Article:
Southern rivals not so Super
Hugh Farrelly
March 29, 2011
The Crusaders' Sonny Bill Williams off loads the ball in the tackle, Crusaders v Sharks, Super Rugby, Twickenham, England, March 27, 2011
Sonny Bill Williams and the Crusaders produced an exhibition of free-flowing rugby at Twickeham on Saturday © Getty Images

Last weekend's Super Rugby clash between the Crusaders and Sharks, featuring a host of New Zealand and South African internationals, was a bit of an eye-opener with the Rugby World Cup in mind - not least for Ireland.

A typically try-laden (nine in all) scoreline of 44-28 was perfect for sponsors and broadcasters desperate to provide an easy-on-the-eye product to win over happy-clappy supporters. The attack-at-all-costs policy by both sides exposed deficiencies in their respective defences but also showcased a skill level and tempo that, based on recent Six Nations evidence, looks beyond the scope of their northern hemisphere rivals.

With New Zealand 2011 now a mere five months away, there is not enough time to adopt the southern 'Super' way but that is not necessarily a bad thing for Ireland. Super Rugby is not 'Cup' rugby. Indeed, it could not seem further removed from the tense, tetchy contests that dominate the World Cup, when fear of making fatal mistakes tends to dilute ambition.

The game is constantly evolving but history throws up trends that seem to hold true in any era and one of them is that pragmatists prosper at World Cups, particularly in the professional era. South Africa ground their way to the title in 2007, when they beat an English side that appeared to be in disarray but made the final through a combination of scrum, stoicism and sensible rugby. Ireland went in as the all-singing, all-dancing 'golden generation' and flopped.

In 2003, England largely smothered their flair on their way to the title and trusted in their experience and self-belief while, in 1999, Australia won the worst World Cup of them all through intractable defence. And that is the starting point for Ireland. After a Six Nations that fluctuated between some enthralling attacking rugby and infuriating self-destruction, the most encouraging aspect from an Irish point of view was their defensive surety under the guidance of Les Kiss.

The Australian oversaw a campaign that yielded a miserly four tries - only one of which could be put down squarely to poor defence. The first try they conceded against Italy could have been better defended but the fact Declan Kidney's side were down to 14 men gave the Italians the extra space to get over in the corner.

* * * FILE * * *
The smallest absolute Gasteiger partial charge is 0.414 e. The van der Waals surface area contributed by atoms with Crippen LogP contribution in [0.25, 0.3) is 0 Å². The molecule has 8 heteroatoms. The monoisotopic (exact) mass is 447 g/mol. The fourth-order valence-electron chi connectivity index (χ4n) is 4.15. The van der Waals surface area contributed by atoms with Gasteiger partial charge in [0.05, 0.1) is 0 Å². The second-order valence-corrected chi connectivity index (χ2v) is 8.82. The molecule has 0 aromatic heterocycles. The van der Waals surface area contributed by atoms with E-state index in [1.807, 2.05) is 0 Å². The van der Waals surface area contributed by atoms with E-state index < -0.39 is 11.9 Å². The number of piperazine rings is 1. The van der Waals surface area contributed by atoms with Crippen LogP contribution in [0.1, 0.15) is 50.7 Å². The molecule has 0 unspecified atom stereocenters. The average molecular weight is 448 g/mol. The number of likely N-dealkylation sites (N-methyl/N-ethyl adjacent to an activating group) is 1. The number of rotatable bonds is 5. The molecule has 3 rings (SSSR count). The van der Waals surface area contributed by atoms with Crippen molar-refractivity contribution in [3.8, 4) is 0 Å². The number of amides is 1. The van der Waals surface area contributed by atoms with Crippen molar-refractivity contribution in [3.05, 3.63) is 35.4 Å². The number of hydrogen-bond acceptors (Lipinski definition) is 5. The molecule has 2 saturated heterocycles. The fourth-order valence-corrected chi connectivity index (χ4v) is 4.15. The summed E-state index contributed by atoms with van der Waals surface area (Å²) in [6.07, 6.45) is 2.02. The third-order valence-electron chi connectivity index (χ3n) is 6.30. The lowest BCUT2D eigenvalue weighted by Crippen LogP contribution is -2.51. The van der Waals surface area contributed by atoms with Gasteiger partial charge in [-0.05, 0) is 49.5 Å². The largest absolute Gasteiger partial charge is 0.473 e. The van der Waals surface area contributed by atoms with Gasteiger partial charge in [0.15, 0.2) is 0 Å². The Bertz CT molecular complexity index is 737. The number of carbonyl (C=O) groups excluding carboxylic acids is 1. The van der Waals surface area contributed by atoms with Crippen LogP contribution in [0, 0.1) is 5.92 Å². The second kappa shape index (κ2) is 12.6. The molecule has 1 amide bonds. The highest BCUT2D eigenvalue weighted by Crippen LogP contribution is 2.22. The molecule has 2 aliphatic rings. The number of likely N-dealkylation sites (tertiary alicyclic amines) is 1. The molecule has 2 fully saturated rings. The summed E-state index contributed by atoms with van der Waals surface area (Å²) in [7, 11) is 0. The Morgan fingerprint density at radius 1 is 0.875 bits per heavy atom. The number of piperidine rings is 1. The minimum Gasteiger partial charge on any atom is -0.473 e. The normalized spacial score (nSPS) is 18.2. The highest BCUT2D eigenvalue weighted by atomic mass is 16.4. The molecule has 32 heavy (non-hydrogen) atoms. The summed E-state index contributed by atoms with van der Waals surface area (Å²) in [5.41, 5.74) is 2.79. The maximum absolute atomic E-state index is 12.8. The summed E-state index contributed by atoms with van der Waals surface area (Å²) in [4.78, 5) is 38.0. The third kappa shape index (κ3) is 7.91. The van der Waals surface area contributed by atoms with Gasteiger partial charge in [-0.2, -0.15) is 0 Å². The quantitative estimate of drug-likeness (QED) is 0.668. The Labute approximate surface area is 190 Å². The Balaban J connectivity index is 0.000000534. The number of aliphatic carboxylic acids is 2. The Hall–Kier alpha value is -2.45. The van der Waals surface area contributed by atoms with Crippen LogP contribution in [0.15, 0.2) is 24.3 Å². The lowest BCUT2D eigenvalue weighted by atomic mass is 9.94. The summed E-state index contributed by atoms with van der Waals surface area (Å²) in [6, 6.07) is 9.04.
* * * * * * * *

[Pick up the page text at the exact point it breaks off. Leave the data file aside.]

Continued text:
The Welsh try scored by Mike Phillips at the Millennium Stadium should not have been allowed, as has been well documented, and Steve Thompson's consolation score for England was something of a 'freak' score as the veteran hooker read Eoin Reddan's flat pass to David Wallace and had the gas to finish it off.

Only the second try against France could be attributed fully to weak defence as Gordon D'Arcy was bounced on a front-up tackle by Aurelien Rougerie which created the opportunity for Maxime Medard to touch down. It was a bad miss but an untypical one for the Leinster centre, who was one of Ireland's best defenders over the course of the five games.

"The game is constantly evolving but history throws up trends that seem to hold true in any era and one of them is that pragmatists prosper at World Cups, particularly in the professional era."

The off-loading skills that the New Zealanders, Australians and South Africans bring to the table present a different challenge to that encountered in the Six Nations but Kiss will be studying Super Rugby and the Tri-Nations in microscopic detail and he will have a plan.

A key aspect will be slowing down possession. The Irish will seek to hold up the attacker, preferably by double teaming him, and turn the tackle into a maul or at least delay the quick ruck ball that creates the mismatches further out. Second-row Donncha O'Callaghan is the flag-bearer in this regard and his return of 60 tackles in the championship was phenomenal.

Being hard to break down is the starting point for Ireland. Add in the improvement in their scrum and kick-off receptions, which hurt them badly in November, and the foundations are firmly in place.

The discipline problems that derailed Kidney's best intentions earlier in the Championship were also eradicated as the tournament wore on, culminating in the concession of just six penalties against England. When they win penalties, Ireland have place-kickers of the calibre of Jonathan Sexton and Ronan O'Gara to turn it into points, while they also showed their willingness and capability when it comes to securing five-pointers.

Put it all together and you have a pretty exciting package. The worry is that Ireland saved their best performance for the emotion-laden clash with England at Lansdowne Road, which had added spice for the home team as there was a Grand Slam party to spoil. Did it require that particular opposition and scenario to bring the best out of this Ireland side or can they replicate that focus, tempo and execution against every side?

Only time will tell. But, if Ireland can successfully use that exhilarating victory over England as the template for their World Cup campaign, they really are in business - regardless of how 'Super' their opponents are.

© ESPN Sports Media Ltd.

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